Supply Chain Council of European Union | Scceu.org
Procurement

Third-party relationships continue to expose Canadian companies to reputational risk

While outsourcing and partnering have long proven to help drive efficiencies, expand capabilities, and grow businesses, leaders across the country say they urgently need to make a step change in their TPRM operating models and their approach to managing third party risks.

“The pandemic has been a real wake-up call for Canadian organizations,” says Jérôme Thirion, KPMG partner and national leader of Supply Chain Management. “We are constantly hearing from our clients about vendors who have been unable to deliver, or about problems with counterfeiting, overbilling, data breaches and other issues with third parties. This has put a huge strain on their ability to meet their customers’ needs, and it is highlighting a dire need for companies to strengthen their TPRM programs.”

Nearly two-thirds (65 per cent) of survey respondents believe it was “pure luck” that they avoided a major third-party incident during the pandemic, and 81 per cent say they urgently need to make TPRM more consistent across their enterprise.

“It is clear that TPRM should remain high on the executive and board agendas” says Edouard Bertin-Mourot, KPMG partner in Risk Consulting. “We   still see TPRM addressed in pockets of the business, whilst third party risks are enterprise-wide matters and should be managed accordingly. An overarching TPRM operating model allows companies to get that risk-based, transversal and aggregated view of third-party risk exposures, necessary to better de-risk their business and build greater operational resilience.”

Of course, covering the wide range of risks requires a specific skill set, and 65 per cent of organizations say they do not have sufficient in-house capabilities to manage all their third-party risks. “Companies need to increase their TPRM budgets and invest in both technology and training programs,” says Kareem Sadek, KPMG partner in Risk Consulting and Blockchain Services co-leader. “It’s also critical to leverage technology to improve visibility into risks, which will help them be far more responsive to potential disruptions.”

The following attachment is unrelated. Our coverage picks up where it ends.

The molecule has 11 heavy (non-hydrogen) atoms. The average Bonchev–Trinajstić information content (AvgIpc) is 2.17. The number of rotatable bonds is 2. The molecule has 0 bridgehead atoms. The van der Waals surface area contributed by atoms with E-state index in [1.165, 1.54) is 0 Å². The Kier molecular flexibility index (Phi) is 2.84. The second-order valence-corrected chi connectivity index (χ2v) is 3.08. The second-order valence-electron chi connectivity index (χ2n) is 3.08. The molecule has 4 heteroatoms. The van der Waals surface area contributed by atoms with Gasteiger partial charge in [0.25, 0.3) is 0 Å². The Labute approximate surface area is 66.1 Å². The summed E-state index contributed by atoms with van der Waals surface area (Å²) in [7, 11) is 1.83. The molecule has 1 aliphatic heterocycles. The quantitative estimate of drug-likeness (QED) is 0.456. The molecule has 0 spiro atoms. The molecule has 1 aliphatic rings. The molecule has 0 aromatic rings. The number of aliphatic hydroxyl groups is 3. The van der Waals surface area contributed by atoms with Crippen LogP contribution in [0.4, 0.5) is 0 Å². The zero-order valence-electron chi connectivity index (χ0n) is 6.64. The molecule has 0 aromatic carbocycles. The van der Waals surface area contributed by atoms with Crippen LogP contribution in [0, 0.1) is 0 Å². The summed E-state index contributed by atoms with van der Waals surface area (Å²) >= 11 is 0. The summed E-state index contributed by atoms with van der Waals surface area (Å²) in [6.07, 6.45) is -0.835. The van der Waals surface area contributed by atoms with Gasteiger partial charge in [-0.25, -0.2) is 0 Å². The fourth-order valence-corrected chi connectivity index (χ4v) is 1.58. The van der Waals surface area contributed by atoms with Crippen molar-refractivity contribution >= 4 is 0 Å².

The report presents five key steps Canadian organizations should take to enhance their TPRM programs and further strengthen their risk resilience:

  1. Elevate TPRM to the C-suite: Continuously engage the company’s leadership on the third-party risk landscape, driving the appropriate attention and budget to TPRM.
  2. Build an overarching TPRM operating model: Establish a formal TPRM operating model with the adequate resources (people and technology) to enable holistic and continuous risk management and monitoring.
  3. Establish 360-degree visibility: Gain full visibility of all of third parties and the material risks that come with them.
  4. Prepare for material scenarios: Perform regular and detailed scenario planning to become more risk resilient.
  5. Collaborate within the industry: Consider a “coopetition” model to share information on vendors and develop a single, valuable viewpoint within an industry and ultimately optimize resource allocation to TPRM.

About KPMG in Canada
KPMG LLP, a limited liability partnership, is a full-service Audit, Tax and Advisory firm owned and operated by Canadians. For over 150 years, our professionals have provided consulting, accounting, auditing, and tax services to Canadians, inspiring confidence, empowering change, and driving innovation. Guided by our core values of Integrity, Excellence, Courage, Together, For Better, KPMG employs more than 10,000 people in over 40 locations across Canada, serving private- and public-sector clients. KPMG is consistently ranked one of Canada’s top employers and one of the best places to work in the country.

The firm is established under the laws of Ontario and is a member of KPMG’s global organization of independent member firms affiliated with KPMG International, a private English company limited by guarantee. Each KPMG firm is a legally distinct and separate entity and describes itself as such. For more information, see home.kpmg/ca.

SOURCE KPMG LLP

For further information: Sonja Cloutier-Bosworth, National Communications & Media Relations, KPMG in Canada, 416-777-8175, [email protected]

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